Anonymous said...

I read that link and I shall say that it is a simplistic view of what has happened, which is why it is ineffectual in terms of creating dissent. People choose to be brainwashed. We choose to be placated with materialism and poison in our food chain. Even the wealthiest people opt for this lifestyle.

There _is_ no more class distinction. The media killed it. But is this pseudo socialistic capitalism the answer? Is mundanity the ultimate price of comfort? Have we reached the pinnacle of this so-called civilization?

The answer lies in EDUCATION. And I intend on getting _paid_ to do it, thank-you very much.

Life Hiker said...

I think the confidence in the military is not misplaced. Our officer corps is highly educated and devoted to democracy. They even follow this stupid president because he was elected (maybe fraudulently) and they do not have any intention to upset the applecart of democracy.

When I was an officer in the 101st Airborne, my senior officers had advanced degrees from major universities including Princeton. Our military people don't think about a coup because they have been exposed to the liberal thinking that their educations provided.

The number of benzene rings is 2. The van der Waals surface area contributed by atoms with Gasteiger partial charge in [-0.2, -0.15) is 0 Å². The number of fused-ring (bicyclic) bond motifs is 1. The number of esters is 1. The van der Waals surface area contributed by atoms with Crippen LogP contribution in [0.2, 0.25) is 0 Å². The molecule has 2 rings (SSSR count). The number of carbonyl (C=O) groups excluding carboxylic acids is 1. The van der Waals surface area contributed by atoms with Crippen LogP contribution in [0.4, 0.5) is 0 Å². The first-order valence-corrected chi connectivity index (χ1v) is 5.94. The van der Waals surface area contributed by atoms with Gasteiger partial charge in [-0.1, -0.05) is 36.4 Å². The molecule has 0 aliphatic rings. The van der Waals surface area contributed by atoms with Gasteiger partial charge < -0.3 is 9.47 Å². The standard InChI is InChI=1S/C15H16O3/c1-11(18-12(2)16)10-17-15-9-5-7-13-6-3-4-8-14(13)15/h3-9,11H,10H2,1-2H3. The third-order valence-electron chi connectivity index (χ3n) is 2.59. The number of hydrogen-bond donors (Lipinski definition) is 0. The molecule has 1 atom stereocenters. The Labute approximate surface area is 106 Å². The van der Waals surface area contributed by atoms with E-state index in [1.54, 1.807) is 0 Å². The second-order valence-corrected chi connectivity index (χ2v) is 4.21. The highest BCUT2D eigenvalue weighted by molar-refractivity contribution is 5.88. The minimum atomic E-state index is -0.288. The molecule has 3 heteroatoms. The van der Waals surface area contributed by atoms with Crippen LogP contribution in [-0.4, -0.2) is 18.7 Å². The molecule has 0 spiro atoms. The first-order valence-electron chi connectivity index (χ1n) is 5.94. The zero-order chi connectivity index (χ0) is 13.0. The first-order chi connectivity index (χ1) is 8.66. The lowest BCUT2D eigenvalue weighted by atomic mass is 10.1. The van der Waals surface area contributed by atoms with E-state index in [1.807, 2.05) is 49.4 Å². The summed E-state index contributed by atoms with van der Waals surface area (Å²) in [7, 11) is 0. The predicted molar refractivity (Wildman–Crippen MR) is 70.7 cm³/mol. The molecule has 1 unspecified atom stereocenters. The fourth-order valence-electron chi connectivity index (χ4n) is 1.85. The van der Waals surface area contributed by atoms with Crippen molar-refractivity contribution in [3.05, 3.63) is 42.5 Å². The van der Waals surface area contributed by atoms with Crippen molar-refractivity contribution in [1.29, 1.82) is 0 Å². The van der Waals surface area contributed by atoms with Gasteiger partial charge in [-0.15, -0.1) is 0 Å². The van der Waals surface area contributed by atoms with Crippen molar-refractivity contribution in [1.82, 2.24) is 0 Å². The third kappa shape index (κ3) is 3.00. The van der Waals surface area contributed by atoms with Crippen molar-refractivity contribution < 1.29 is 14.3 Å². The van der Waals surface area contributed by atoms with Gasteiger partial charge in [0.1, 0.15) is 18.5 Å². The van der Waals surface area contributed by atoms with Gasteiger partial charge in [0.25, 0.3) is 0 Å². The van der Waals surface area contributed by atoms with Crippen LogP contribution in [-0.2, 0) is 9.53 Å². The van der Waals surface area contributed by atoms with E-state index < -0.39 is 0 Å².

Would that the rest of the government world had such capable people running it!

Anonymous said...

How can you say that people in government are less educated than people in the military? Do you have stats to validate this odd statement? If there is a problem in Government, it is not due to a lack of credentials or credibility. It would more than likely be due to cultural isolation, which will accompany any beurocratic quagmire. Things are never so simplistic.

The problem is due to a shift in values. Values which we all need to take responsibility for. And don't take for granted that I am talking about the "Boomers". I know you all like talking about yourselves, but you are not more interesting than the rest of us moronic humanids.

Ron Davison said...

Thomas,
Thomas Jefferson felt that each generation should create its own government - a messy affair that suggests that he thought most systems should come with an expiration date. It does make one wonder when the dissasatisfaction will translate into a "throw the bums out" approach to politics.

LH,
As I wander around this country, I usually impressed with the folks I encounter. Big business has some amazing folks, but people don't trust big business (judging from this and other polls). I seriously doubt that the quality of people varies much from institution to institution, but the confidence in that institution does. All that to say that I wonder why great people with military strength are respected and great people with legislative skills are not. It worries me.

Anonymous said...

That generational Thomas Jefferson thing is hilarious! Manifest destiny meets poetic justice.

Big business-- well that's not a hard one. People are jealous of those with lots of money. They could be saints and they'd still get pooped on. Still-- they should be enabled to keep their vision and integrity, no?:)